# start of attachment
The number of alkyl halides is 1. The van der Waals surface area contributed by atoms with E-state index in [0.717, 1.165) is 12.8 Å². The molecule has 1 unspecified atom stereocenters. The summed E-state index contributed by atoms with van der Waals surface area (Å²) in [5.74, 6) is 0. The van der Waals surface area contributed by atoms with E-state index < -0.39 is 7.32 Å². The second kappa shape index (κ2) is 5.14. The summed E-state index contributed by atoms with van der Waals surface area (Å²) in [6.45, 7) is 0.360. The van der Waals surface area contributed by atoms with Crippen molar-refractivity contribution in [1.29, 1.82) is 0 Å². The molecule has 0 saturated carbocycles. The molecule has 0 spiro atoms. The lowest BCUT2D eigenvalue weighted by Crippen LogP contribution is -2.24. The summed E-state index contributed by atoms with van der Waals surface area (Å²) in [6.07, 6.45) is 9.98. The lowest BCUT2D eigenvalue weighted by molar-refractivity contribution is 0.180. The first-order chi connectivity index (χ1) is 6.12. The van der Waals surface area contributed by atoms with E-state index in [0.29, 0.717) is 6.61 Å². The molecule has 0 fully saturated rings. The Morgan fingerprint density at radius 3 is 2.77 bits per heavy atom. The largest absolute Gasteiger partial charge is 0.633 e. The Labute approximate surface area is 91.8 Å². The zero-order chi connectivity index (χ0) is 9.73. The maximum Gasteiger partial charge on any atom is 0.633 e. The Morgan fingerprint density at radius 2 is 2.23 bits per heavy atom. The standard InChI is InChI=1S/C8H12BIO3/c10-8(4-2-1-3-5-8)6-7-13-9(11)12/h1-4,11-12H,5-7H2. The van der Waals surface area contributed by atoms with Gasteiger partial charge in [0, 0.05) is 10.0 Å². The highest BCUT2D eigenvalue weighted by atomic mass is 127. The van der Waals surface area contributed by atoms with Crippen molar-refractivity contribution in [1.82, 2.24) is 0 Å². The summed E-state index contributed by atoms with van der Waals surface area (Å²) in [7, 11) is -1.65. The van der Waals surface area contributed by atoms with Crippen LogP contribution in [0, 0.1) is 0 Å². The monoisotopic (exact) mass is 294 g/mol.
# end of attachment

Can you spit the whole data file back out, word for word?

The number of alkyl halides is 1. The van der Waals surface area contributed by atoms with E-state index in [0.717, 1.165) is 12.8 Å². The molecule has 1 unspecified atom stereocenters. The summed E-state index contributed by atoms with van der Waals surface area (Å²) in [5.74, 6) is 0. The van der Waals surface area contributed by atoms with E-state index < -0.39 is 7.32 Å². The second kappa shape index (κ2) is 5.14. The summed E-state index contributed by atoms with van der Waals surface area (Å²) in [6.45, 7) is 0.360. The van der Waals surface area contributed by atoms with Crippen molar-refractivity contribution in [1.29, 1.82) is 0 Å². The molecule has 0 saturated carbocycles. The molecule has 0 spiro atoms. The lowest BCUT2D eigenvalue weighted by Crippen LogP contribution is -2.24. The summed E-state index contributed by atoms with van der Waals surface area (Å²) in [6.07, 6.45) is 9.98. The lowest BCUT2D eigenvalue weighted by molar-refractivity contribution is 0.180. The first-order chi connectivity index (χ1) is 6.12. The van der Waals surface area contributed by atoms with E-state index in [0.29, 0.717) is 6.61 Å². The molecule has 0 fully saturated rings. The Morgan fingerprint density at radius 3 is 2.77 bits per heavy atom. The largest absolute Gasteiger partial charge is 0.633 e. The Labute approximate surface area is 91.8 Å². The zero-order chi connectivity index (χ0) is 9.73. The maximum Gasteiger partial charge on any atom is 0.633 e. The Morgan fingerprint density at radius 2 is 2.23 bits per heavy atom. The standard InChI is InChI=1S/C8H12BIO3/c10-8(4-2-1-3-5-8)6-7-13-9(11)12/h1-4,11-12H,5-7H2. The van der Waals surface area contributed by atoms with Gasteiger partial charge in [0, 0.05) is 10.0 Å². The highest BCUT2D eigenvalue weighted by atomic mass is 127. The van der Waals surface area contributed by atoms with Crippen molar-refractivity contribution in [1.82, 2.24) is 0 Å². The summed E-state index contributed by atoms with van der Waals surface area (Å²) in [7, 11) is -1.65. The van der Waals surface area contributed by atoms with Crippen LogP contribution in [0, 0.1) is 0 Å². The monoisotopic (exact) mass is 294 g/mol.